Food and Behaviour Research

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Cognitive impairment is correlated with insulin resistance degree: the "PA-NICO-study"

Fava A1, Colica C2, Plastino M3, Messina D3,4, Cristiano D3, Opipari C3, Vaccaro A3, Gorgone G3, Bosco F5, Fratto A3, De Bartolo M6, Bosco D (2017) Metab Brain Dis.  2017 Feb 23.  doi: 10.1007/s11011-017-9977-4. [Epub ahead of print] 

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Several epidemiological studies have shown that Diabetes Mellitus (DM) or Insulin Resistance (IR) increases the risk of dementia. Besides, some authors suggested that poor glucose control to be associated with worse cognitive function. We aimed to assess cognitive functions and IR-degree over time in diabetic. We also evaluated whether a greater magnitude of cognitive decline could be related with their IR degree.

We enrolled 335 diabetic patients and 142 non-diabetic subjects; participants were subdivided into three groups in accordance with their IRdegree assessed by Homa-Index (HI): Normal-HI (non-diabetic NHI < 2,6), Moderate-HI (MHI > 2,6 < 10) and High-HI (HHI > 10). Metabolic status and a comprehensive neuropsycological test battery (MMSE, ADAS-Cog, ACDS-ADL) were assessed at baseline and every 12-months during the follow-up (6,8 years).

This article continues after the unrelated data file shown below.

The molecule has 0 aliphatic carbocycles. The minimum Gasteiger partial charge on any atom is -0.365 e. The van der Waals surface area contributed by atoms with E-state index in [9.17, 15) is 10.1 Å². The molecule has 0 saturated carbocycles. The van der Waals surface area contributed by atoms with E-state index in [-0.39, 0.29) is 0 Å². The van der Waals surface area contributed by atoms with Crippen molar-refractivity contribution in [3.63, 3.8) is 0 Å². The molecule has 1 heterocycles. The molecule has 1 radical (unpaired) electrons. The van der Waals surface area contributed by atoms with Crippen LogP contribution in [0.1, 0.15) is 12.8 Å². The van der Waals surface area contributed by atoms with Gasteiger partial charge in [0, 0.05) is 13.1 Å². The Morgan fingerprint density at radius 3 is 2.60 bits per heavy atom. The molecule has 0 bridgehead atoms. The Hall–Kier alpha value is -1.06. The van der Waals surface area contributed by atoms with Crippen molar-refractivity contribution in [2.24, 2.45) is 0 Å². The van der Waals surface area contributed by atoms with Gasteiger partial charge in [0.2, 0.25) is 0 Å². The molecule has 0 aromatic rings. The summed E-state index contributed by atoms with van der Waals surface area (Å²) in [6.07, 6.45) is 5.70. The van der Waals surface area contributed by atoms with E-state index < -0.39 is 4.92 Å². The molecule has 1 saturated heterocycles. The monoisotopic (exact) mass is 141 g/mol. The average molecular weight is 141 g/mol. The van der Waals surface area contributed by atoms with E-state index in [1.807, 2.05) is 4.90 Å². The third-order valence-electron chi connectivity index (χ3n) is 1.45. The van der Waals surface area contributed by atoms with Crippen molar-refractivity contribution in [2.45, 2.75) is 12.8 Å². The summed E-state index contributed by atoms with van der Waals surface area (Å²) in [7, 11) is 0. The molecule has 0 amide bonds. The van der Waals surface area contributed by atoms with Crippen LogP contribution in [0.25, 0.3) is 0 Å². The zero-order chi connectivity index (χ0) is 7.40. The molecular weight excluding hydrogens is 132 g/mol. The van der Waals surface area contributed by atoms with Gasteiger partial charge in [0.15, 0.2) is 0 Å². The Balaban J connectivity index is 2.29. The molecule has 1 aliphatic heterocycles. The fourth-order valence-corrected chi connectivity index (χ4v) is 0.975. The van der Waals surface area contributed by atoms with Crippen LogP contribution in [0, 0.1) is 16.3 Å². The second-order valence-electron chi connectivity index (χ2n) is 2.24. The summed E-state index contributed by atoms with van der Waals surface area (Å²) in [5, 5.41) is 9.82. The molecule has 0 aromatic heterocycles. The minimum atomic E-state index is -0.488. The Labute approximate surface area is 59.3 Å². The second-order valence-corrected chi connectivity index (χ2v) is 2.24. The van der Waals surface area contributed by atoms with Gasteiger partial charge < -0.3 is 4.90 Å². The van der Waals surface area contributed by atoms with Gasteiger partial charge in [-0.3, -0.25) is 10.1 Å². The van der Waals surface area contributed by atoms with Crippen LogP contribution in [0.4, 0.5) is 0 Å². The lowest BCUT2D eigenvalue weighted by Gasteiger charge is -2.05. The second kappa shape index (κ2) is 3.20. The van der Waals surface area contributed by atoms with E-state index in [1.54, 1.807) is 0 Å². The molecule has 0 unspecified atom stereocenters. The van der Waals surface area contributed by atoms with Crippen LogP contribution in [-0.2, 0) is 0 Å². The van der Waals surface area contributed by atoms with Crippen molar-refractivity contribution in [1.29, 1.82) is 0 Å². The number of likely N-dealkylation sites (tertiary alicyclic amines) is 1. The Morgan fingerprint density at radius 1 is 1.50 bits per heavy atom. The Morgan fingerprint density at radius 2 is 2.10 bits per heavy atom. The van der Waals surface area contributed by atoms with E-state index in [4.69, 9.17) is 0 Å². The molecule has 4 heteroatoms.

At the end of the study, the average MMSE decreased significantly in patients of HHI group (P = .001) compared to baseline. MMSE scores were also reduced both in MHI group and in controls, but the difference between two groups was not significant. In HHI group, similar effects were observed for the ADAS-Cog score compared to baseline (P = 0.001); instead, when ACDS-ADL was evaluated, no differences was observed among the three groups. These results remained unchanged also after adjustment for confounding variables (i.e. APOε-status, sex, BMI, education level, heart diseases and HbA1c).

We suggest that higher IR-degree is associated with greater cognitive decline in diabetic patients; so we hypothesize that IR degree, more than IR status itself, could be related to the severity of cognitive impairment.